The process of a DRA is outlined in Fig 1. Briefly, DRA organisers define a specific scenario for a wildlife population, for example translocating a clutch of sea turtle eggs from A to B (Step 1. Problem description). Then, published literature and unpublished reports about the hazards are collected and a group of experts are invited to review the information. This collection of comprehensive knowledge enables identification of hazards to the population under consideration (Step 2. Hazard identification). Assessing the knowledge of likelihood and consequences for each hazard, ideally conducted as a workshop with invited experts, will help to prioritise the need for research or surveillance strategies (Step 3. Risk assessment). Following a structured risk assessment, the prioritised health hazards or risks will be presented to a group of stakeholders who will review management options and the use of these options based on an assessment of their feasibility and effectiveness (Step 4. Risk management). The final step (Step 5. Implementation and review) is focused on finding the possible errors in executing the solutions suggested in the process [18].

Fig 1. Steps in the disease risk analysis process, reproduced from the DRA manual published by OIE and IUCN (2014).

2.1. Problem description

The larger the spatial scale of the area of interest, the harder it is to describe the risks and apply management. For this reason, “Management units” need to be defined alongside the problem description. The DRA must focus on localised scenarios such as translocating a clutch of eggs from A to B, establishing a turtle hatchery in location X or the outbreak of a bacterial or parasitic infectious disease in a rookery. However, as this DRA is a guideline for future researchers and managers to facilitate realistic risk management, defining a problem description for the present study involving the global population of sea turtles would be erroneous. Although, the population decline of sea turtles and the difficulties in disease diagnosis suggest that the problem can be described as: “Certain infectious or non-infectious diseases are likely to contribute to sea turtle population decline” this is not specific enough to make the risk management achievable. To capture all of the expertise in this field, we have refrained from defining a problem description. However, in the interest of this guide, one example with specific problem description is given in S1 Appendix in S1 File.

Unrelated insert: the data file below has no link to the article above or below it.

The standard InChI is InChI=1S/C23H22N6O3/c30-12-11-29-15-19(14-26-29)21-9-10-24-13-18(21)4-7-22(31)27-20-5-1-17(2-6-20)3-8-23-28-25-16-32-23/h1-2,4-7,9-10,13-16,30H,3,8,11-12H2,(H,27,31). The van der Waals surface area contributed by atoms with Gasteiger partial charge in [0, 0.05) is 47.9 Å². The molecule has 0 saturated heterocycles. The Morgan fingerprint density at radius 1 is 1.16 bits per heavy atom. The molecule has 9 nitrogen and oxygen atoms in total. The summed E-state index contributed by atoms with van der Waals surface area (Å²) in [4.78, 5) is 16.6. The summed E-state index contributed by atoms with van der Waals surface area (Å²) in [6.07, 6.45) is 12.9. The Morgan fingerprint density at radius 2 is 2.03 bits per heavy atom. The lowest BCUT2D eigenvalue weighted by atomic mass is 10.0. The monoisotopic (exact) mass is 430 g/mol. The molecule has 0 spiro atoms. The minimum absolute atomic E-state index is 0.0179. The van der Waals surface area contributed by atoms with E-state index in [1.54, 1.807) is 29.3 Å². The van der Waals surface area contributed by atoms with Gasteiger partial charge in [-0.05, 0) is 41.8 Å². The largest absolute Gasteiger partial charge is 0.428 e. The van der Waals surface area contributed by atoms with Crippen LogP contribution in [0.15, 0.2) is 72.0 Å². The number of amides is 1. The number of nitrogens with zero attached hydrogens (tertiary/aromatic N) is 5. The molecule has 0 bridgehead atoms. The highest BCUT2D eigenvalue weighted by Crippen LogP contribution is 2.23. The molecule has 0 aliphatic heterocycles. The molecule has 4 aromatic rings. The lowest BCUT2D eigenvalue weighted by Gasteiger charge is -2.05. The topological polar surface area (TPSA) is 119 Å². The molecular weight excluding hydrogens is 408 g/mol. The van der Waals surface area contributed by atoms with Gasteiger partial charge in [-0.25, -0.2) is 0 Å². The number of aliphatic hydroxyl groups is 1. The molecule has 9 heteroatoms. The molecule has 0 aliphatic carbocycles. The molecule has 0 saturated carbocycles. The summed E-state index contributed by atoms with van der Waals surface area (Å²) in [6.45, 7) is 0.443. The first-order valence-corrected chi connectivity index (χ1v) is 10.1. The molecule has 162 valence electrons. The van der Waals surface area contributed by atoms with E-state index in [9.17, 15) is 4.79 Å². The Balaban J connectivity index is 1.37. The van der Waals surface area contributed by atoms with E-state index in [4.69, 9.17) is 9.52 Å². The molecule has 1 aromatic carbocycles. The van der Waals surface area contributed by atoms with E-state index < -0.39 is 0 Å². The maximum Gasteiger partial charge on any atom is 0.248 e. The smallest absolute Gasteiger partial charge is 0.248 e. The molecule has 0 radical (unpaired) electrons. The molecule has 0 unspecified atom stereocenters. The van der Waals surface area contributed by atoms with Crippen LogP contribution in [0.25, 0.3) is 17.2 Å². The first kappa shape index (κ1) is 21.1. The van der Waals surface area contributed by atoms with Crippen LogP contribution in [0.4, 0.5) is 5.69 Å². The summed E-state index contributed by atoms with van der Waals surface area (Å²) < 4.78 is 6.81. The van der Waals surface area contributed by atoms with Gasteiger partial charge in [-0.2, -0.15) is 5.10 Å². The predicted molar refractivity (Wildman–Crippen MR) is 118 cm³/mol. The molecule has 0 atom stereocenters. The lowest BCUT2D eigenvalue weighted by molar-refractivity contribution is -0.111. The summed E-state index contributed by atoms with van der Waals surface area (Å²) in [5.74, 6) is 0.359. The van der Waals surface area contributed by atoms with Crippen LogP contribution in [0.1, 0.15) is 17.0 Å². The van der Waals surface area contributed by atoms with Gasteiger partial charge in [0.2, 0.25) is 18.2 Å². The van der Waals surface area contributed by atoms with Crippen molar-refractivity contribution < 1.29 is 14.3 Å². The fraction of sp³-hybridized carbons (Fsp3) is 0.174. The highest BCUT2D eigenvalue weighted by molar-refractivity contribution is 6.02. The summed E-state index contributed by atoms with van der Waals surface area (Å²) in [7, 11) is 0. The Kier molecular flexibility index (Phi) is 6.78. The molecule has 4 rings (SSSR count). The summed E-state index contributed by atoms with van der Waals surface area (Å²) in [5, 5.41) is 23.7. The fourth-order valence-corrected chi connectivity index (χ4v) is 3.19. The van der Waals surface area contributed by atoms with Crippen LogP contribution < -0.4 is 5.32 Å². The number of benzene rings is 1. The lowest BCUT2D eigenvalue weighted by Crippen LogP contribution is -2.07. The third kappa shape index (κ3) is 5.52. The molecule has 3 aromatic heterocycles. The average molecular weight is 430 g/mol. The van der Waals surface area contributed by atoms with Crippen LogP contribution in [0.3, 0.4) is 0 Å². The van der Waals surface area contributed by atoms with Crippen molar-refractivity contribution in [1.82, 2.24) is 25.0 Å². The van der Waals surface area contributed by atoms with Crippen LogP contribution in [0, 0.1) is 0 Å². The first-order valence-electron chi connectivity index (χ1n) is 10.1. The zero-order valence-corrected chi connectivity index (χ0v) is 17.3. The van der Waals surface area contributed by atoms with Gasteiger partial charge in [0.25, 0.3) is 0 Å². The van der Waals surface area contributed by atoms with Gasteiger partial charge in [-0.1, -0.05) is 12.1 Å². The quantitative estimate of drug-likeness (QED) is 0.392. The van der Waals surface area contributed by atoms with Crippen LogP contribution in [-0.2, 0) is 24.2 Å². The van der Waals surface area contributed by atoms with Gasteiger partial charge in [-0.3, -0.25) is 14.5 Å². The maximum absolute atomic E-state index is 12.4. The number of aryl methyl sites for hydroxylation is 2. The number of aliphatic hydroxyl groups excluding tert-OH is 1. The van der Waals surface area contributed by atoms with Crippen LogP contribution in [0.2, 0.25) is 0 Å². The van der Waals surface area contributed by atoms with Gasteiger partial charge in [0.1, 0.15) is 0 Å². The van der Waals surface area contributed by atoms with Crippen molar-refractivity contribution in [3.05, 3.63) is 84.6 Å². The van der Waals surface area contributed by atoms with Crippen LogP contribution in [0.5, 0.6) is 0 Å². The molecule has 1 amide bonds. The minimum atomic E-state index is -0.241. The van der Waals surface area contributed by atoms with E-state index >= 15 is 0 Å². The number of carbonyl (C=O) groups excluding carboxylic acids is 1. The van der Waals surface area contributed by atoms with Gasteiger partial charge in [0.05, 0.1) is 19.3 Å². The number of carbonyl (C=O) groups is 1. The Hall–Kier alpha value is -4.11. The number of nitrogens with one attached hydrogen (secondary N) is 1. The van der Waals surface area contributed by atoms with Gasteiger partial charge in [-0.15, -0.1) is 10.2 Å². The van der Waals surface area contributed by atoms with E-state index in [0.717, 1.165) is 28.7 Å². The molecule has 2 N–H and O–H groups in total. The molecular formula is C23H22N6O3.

2.2. Hazard Identification

A “hazard” is defined as any agent that can harm or damage the receiver and becomes a “risk” when the receiver is exposed to that hazard. We have compiled a comprehensive list of hazards to sea turtle health, which are not necessarily considered a risk for the species, but provide an exhaustive review of the published literature for future reference. Unpublished data was accessed through inter-discipline collaborators based around the world e.g. veterinarians and researchers from rehabilitation centres and universities (Fig 2).

Fig 2. Origin of contributors to the hazard identification and assessment of sea turtle diseases.

(The world map is an Image by Clker-Free-Vector-Images from Pixabay).

For clarification, the disease hazards are divided into infectious and non-infectious and each of those further sub-divided to facilitate the risk assessment of each disease hazards.

To do this, Preferred Reporting Items for Systematic Reviews and Meta-analysis (PRISMA) was used to conduct a systemic review based on the recommendations by Foster et al. [27]. The global peer-reviewed literature databases such as Web of Science (1972–2016) and Scopus (1954–2016) were interrogated for literature relating to both infectious and non-infectious diseases of sea turtles. We therefore conducted two separate search strategies.

The search string for infectious diseases of sea turtles was:

(TS = (turtle*) AND TS = ( (infect* OR bacteri* OR vir* OR fung* OR parasit*) NEAR (green OR "Chelonia mydas" OR "C. mydas" OR loggerhead OR "Caretta caretta" OR "C. caretta" OR "kemp's ridley" OR "Lepidochelys kempii" OR "L. kempii" OR "olive ridley" OR "Lepidochelys olivacea" OR "L. olivacea" OR hawksbill OR "Eretmochelys imbricata" OR "E. imbricata" OR flatback OR "Natator depressus" OR "N. depressus" OR leatherback OR "Dermochelys coriacea"OR "D. coriacea") ))

Infectious means the entry, development/proliferation of a parasite in the body of a host, where it may or may not cause a disease: For this category, the following keywords were used: “infect*”, “bacteri*”, “vir*”, “fung*” and “parasit*”.

The search string for non-infectious diseases was:

(TS = (turtle*) AND TS = ( (disease* OR injur* OR nutrit* OR immun* OR disorder* OR syndrome* OR trauma* OR rehab* OR strand* OR mortal*) NEAR (green OR "Chelonia mydas" OR "C. mydas" OR loggerhead OR "Caretta caretta" OR "C. caretta" OR "kemp's ridley" OR "Lepidochelys kempii" OR "L. kempii" OR "olive ridley" OR "Lepidochelys olivacea" OR "L. olivacea" OR hawksbill OR "Eretmochelys imbricata" OR "E. imbricata" OR flatback OR "Natator depressus" OR "N. depressus" OR leatherback OR "Dermochelys coriacea"OR "D. coriacea")))

The non-infectious diseases refer to the diseases which cannot be transmitted between organisms and were extracted from the database using the following keywords: “disease*”, “injur*”, “nutrit*”, “immun*”, “disorder*”, “syndrome*”, “trauma*”, “rehab*”, “strand*” and “mortal”.